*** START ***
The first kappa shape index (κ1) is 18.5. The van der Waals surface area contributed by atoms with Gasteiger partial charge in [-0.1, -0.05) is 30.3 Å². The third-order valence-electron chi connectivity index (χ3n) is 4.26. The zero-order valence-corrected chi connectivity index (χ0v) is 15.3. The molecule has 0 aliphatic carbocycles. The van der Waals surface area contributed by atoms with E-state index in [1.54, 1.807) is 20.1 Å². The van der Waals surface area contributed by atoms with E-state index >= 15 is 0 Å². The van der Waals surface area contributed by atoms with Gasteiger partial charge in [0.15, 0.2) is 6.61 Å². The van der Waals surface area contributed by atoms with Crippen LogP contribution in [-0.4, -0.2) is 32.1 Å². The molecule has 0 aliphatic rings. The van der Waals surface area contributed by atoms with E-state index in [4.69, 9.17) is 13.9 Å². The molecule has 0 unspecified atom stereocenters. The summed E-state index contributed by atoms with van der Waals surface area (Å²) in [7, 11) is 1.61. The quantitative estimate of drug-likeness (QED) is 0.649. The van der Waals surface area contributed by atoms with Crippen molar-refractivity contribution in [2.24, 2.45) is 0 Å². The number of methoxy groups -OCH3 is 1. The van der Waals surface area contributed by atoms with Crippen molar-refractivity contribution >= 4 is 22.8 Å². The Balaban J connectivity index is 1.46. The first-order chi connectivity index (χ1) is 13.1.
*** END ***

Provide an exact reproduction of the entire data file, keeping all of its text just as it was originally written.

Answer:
The first kappa shape index (κ1) is 18.5. The van der Waals surface area contributed by atoms with Gasteiger partial charge in [-0.1, -0.05) is 30.3 Å². The third-order valence-electron chi connectivity index (χ3n) is 4.26. The zero-order valence-corrected chi connectivity index (χ0v) is 15.3. The molecule has 0 aliphatic carbocycles. The van der Waals surface area contributed by atoms with E-state index in [1.54, 1.807) is 20.1 Å². The van der Waals surface area contributed by atoms with E-state index >= 15 is 0 Å². The van der Waals surface area contributed by atoms with Gasteiger partial charge in [0.15, 0.2) is 6.61 Å². The van der Waals surface area contributed by atoms with Crippen LogP contribution in [-0.4, -0.2) is 32.1 Å². The molecule has 0 aliphatic rings. The van der Waals surface area contributed by atoms with E-state index in [4.69, 9.17) is 13.9 Å². The molecule has 0 unspecified atom stereocenters. The summed E-state index contributed by atoms with van der Waals surface area (Å²) in [7, 11) is 1.61. The quantitative estimate of drug-likeness (QED) is 0.649. The van der Waals surface area contributed by atoms with Crippen molar-refractivity contribution in [2.24, 2.45) is 0 Å². The number of methoxy groups -OCH3 is 1. The van der Waals surface area contributed by atoms with Crippen molar-refractivity contribution >= 4 is 22.8 Å². The Balaban J connectivity index is 1.46. The first-order chi connectivity index (χ1) is 13.1.